“Yet to all who did receive him, to those who believed in his name, he gave the right to become children of God— children born not of natural descent, nor of human decision or a husband’s will, but born of God.”
This is a beautiful passage from the beginning of John’s gospel, that says that all who believe in Jesus, all who accept him and trust in him, have the right to become a child of God, and accept all the inheritance that comes with that, to receive God’s care and protection.
This NIV translation has some interesting changes in verse 13. The NRSV translation of verse 13 reads “who were born, not of blood, or of the will of the flesh or of the will of man, but of God.” They both use the plural, “who were” or “children” as opposed to the singular “who was” which some old translations have. The singular implies that it is only Jesus that this passage is talking about, where as the plural implies that it is talking about everyone that accepts and believes in Jesus. But the next part, skipping the “not of blood” with the NIV translating that as being “not of natural descent” is a nicer translation, if not entirely correct, but it does reduce the chance of confusion. E.C. Hoskyns in his book The Fourth Gospel writes “The Evangelist cannot write that the Christians were not born of blood (singular), because their birth does in fact depend upon a death which later he describes as involving the outpouring of blood.” This depends on whether you believe that salvation comes through the death of Christ, or as this verse seems to imply only through belief in his name. Note that one does not discredit the other, it is all in which way your beliefs take you.
There are many who would say that belief that doesn’t include salvation through the cross makes you not a “real” Christian. To them, I would give this verse, “to those who believed in his name, he gave the right to become children of God.” Personally, I believe that Christ died to forgive our sins as an amazing act of grace. He did this for all the children of God, all those who believe in his name.
He who falls on this stone will be broken to pieces, but he on whom it falls will be crushed.
Matthew 21:44 (NIV)
I’d never heard this verse before, but it really stood out today for me. Just before this, Jesus has quoted Psalm 118:22-23 and told the parable of the tenants. It’s obvious in the parable that the land owner is God, and the son is Jesus. Likewise the stone that the builders rejected is Jesus. He has become the cornerstone that is marvellous in our eyes.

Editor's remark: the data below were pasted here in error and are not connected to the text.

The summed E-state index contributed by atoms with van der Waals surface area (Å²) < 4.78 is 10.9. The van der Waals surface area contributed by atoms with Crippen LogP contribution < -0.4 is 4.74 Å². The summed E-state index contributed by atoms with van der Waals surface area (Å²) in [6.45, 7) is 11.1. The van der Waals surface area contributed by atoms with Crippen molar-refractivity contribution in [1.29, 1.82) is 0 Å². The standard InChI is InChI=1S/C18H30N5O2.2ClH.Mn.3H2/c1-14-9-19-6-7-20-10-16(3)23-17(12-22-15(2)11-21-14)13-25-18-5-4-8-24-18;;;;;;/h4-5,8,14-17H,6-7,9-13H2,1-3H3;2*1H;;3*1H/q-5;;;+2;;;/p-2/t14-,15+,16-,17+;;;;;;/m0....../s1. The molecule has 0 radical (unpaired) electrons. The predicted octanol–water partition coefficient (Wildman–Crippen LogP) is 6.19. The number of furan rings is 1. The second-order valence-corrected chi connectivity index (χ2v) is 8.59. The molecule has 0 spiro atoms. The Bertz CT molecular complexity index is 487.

The contrast in verse 44 stood out to me. “He who falls on this stone will be broken to pieces” When you fall at the foot of the cross, when you come to Jesus, he will break you into pieces. He will break down the wall that we have constructed, and he will start to work in our lives through the broken pieces.
“But he on whom it falls will be crushed.” Jesus is warning the chief priests and the Pharisees that the only way to God is through him. Whoever doesn’t come to God through Jesus will be crushed by the cornerstone when Judgement comes.
So what do we do by knowing this? We go to the cross, allow ourselves to be broken and allow Jesus to build our lives into one that will produce fruit for the kingdom of heaven.
God is patient, God is kind. God does not envy, God does not boast, God is not proud. God does not dishonour others, God is not self-seeking, God is not easily angered, God keeps no record of wrongs. God does not delight in evil but rejoices with the truth. God always protects, always trusts, always hopes, always perseveres. God never fails.
1 Corinthians 13:4-8a (NIV, Paraphrased by me)
I love this passage, especially with this paraphrasing. I preached on this passage last year at a youth service. The basic premise of it was that God is Love, and when we look at the passage above in that light, we see what God’s love for us is like. God is patient – he will wait our entire lives if necessary to share in the joy of us accepting him as our Lord. God always protects, always trusts, always hopes, always perseveres. But the most hope-filled verse comes right at the end: God never fails.
When you trust in God, and fully rely on God, how can you not be full of hope, because you believe, just like I do, that God never fails. He can do the impossible, and the improbable, and the unexpected. How can anyone be filled with anything other than hope when they know that?
I acknowledge that I live and work on land for which the Whadjuk Noongar people are the traditional owners and custodians. I pay my respects to elders past, present and emerging. I also respect any Aboriginal and Torres Strait Islander Peoples from other lands.